I have a confession to make and it doesn’t have anything to do with coffee, bacon, or our special sponsor segment on VIM that my wife, Kara, has been trying to kill since its inception. *Side note: If you haven’t joined us for VIM you should really check it out and join us for the next one.
Here we go – My name is Jesse Birkey and I’m a deep thinker. Not really a full-fledged academic but I like uncovering topics that grab my attention. Maybe you can join me in that admittance and maybe you can’t. I find that I love to think deeply and pour over a passage or theology that challenges or supports my own, fleshing it out with a safe group of people that can help me understand if I’m onto something or just nuts.
Not everyone is like me and that’s okay. Many people have no interest in spending a lot of time on a topic, unpacking it in an attempt to gain further understanding and that’s a good thing. The world would be a pretty boring place if there wasn’t anyone to tell the deep thinkers to lighten up.
But no matter where we fall on the deep thinking scale there are certain passages and topics we all shove our heads into the sand, close our eyes, and hope they go away. We do this because we aren’t sure what else to do, because we think if it means what it says, we have to face issues we don’t want to. And here’s one of them:
About three in the afternoon Jesus cried out in a loud voice, “Eli,Eli, lema sabachthani?” (which means “My God, my God, why have you forsaken me?”). – Matthew 27:46
For a long time I had no idea what to do with this. I wondered how to understand a perfectly loving Father abandoning his son on the cross. For those who understand God through the lens of the Old Testament it’s troubling but acceptable because God is viewed through a harsh lens anyway. For those who understand God through the lens of Jesus it’s tough because we see that Jesus is the exact representation of the Father in every way and there is no abandoning or forsaking in his life and ministry. Furthermore, God is love and there is no abandoning or forsaking in love (1 Cor. 13).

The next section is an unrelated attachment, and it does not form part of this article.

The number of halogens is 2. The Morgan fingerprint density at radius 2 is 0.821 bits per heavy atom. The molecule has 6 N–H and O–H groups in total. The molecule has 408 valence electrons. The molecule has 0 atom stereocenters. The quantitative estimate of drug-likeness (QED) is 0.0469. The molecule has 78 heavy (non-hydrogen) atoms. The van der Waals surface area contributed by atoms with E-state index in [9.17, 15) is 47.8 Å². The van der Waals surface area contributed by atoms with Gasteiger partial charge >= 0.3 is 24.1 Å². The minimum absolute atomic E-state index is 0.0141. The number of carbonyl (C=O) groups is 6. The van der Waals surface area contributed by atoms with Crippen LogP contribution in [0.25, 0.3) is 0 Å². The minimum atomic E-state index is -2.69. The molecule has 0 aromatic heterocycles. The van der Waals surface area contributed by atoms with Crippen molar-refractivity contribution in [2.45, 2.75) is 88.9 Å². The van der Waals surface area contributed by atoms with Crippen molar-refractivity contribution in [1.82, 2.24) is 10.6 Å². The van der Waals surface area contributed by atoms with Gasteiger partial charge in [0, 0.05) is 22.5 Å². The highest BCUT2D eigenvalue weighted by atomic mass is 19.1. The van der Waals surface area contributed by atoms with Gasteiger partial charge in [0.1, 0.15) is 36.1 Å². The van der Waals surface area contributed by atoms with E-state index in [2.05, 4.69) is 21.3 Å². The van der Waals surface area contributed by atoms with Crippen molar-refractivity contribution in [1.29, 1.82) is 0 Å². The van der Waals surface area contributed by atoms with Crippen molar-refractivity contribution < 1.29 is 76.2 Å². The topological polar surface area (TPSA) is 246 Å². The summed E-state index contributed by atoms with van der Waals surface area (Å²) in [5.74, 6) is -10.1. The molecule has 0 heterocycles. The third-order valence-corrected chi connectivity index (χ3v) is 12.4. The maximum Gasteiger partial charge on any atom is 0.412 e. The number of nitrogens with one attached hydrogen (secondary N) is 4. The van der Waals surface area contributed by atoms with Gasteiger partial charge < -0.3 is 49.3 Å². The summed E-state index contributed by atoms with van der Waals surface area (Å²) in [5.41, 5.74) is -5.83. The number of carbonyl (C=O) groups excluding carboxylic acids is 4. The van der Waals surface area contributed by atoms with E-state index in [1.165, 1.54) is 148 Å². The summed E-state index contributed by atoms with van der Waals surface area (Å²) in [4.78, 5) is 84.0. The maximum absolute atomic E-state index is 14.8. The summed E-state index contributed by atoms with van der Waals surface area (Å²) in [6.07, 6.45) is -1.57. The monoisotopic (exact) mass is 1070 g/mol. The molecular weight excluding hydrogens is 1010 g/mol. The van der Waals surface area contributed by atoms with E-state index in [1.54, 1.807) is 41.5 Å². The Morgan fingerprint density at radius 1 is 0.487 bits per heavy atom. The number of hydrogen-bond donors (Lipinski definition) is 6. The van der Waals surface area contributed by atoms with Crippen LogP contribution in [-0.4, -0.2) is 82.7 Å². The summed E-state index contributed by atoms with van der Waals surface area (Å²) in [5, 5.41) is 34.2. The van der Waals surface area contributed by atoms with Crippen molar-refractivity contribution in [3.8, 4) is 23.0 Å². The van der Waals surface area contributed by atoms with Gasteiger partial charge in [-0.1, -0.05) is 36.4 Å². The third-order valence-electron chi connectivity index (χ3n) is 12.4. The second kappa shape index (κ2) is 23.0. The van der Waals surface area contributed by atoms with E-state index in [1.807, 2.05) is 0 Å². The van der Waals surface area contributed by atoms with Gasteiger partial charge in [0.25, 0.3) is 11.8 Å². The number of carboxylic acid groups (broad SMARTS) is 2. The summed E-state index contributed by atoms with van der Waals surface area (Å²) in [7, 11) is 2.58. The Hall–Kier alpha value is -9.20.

I’ve listened to some pretty complex teachings on this subject but never really followed the reasoning or logic. I eventually just accepted that there were things I didn’t understand about the translation or interpretation of that passage. In short, I was missing a piece of the puzzle. And there are other passages I’ve come to the same conclusion on. I check everything against the life and ministry of Jesus and in doing that I can settle on what something can’t mean. But it doesn’t always help me know what it does mean.
But one day I found out the answer is actually pretty simple and the key is Psalm 22. I knew that Jesus quoted the Psalm on the cross but the problem was I never took the time to read it. Here’s how it starts:
My God, my God, why have You forsaken me? – Psalm 22:1a
Familiar, eh? It’s important do know what’s going on in this particular Psalm. David is having a crisis. He is entrenched in some kind of tragedy and feeling really bad about himself and his future. He opens the passage lamenting his deep anguish and goes on to put words to the torment ripping his heart in two. He’s frustrated, letting God know that he’s called out to him and received no answer. In my own words he says, “Hey, you answered our ancestors but you treat me like a worm, not a man. Everyone is laughing at me because I trusted you and they’re right because you haven’t helped me at all.” Ever felt that way? I have.